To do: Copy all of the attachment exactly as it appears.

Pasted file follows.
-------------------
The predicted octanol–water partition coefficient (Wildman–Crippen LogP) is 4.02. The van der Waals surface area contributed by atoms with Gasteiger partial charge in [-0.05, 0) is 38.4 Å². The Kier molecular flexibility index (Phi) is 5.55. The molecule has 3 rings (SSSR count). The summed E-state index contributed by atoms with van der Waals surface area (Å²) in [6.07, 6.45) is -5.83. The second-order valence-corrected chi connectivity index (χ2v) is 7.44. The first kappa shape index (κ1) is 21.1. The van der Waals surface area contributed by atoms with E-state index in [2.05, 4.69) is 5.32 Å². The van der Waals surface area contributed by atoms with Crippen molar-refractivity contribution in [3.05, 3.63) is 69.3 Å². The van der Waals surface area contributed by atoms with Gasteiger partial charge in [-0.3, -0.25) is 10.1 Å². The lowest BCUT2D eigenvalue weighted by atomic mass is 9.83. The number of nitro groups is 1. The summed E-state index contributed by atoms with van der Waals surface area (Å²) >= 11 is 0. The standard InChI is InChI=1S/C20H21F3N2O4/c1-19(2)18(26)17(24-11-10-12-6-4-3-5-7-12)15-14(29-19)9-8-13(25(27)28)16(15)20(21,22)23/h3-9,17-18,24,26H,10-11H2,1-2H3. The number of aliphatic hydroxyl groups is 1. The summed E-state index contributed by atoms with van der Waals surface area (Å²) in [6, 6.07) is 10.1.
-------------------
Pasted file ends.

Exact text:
The predicted octanol–water partition coefficient (Wildman–Crippen LogP) is 4.02. The van der Waals surface area contributed by atoms with Gasteiger partial charge in [-0.05, 0) is 38.4 Å². The Kier molecular flexibility index (Phi) is 5.55. The molecule has 3 rings (SSSR count). The summed E-state index contributed by atoms with van der Waals surface area (Å²) in [6.07, 6.45) is -5.83. The second-order valence-corrected chi connectivity index (χ2v) is 7.44. The first kappa shape index (κ1) is 21.1. The van der Waals surface area contributed by atoms with E-state index in [2.05, 4.69) is 5.32 Å². The van der Waals surface area contributed by atoms with Crippen molar-refractivity contribution in [3.05, 3.63) is 69.3 Å². The van der Waals surface area contributed by atoms with Gasteiger partial charge in [-0.3, -0.25) is 10.1 Å². The lowest BCUT2D eigenvalue weighted by atomic mass is 9.83. The number of nitro groups is 1. The summed E-state index contributed by atoms with van der Waals surface area (Å²) >= 11 is 0. The standard InChI is InChI=1S/C20H21F3N2O4/c1-19(2)18(26)17(24-11-10-12-6-4-3-5-7-12)15-14(29-19)9-8-13(25(27)28)16(15)20(21,22)23/h3-9,17-18,24,26H,10-11H2,1-2H3. The number of aliphatic hydroxyl groups is 1. The summed E-state index contributed by atoms with van der Waals surface area (Å²) in [6, 6.07) is 10.1.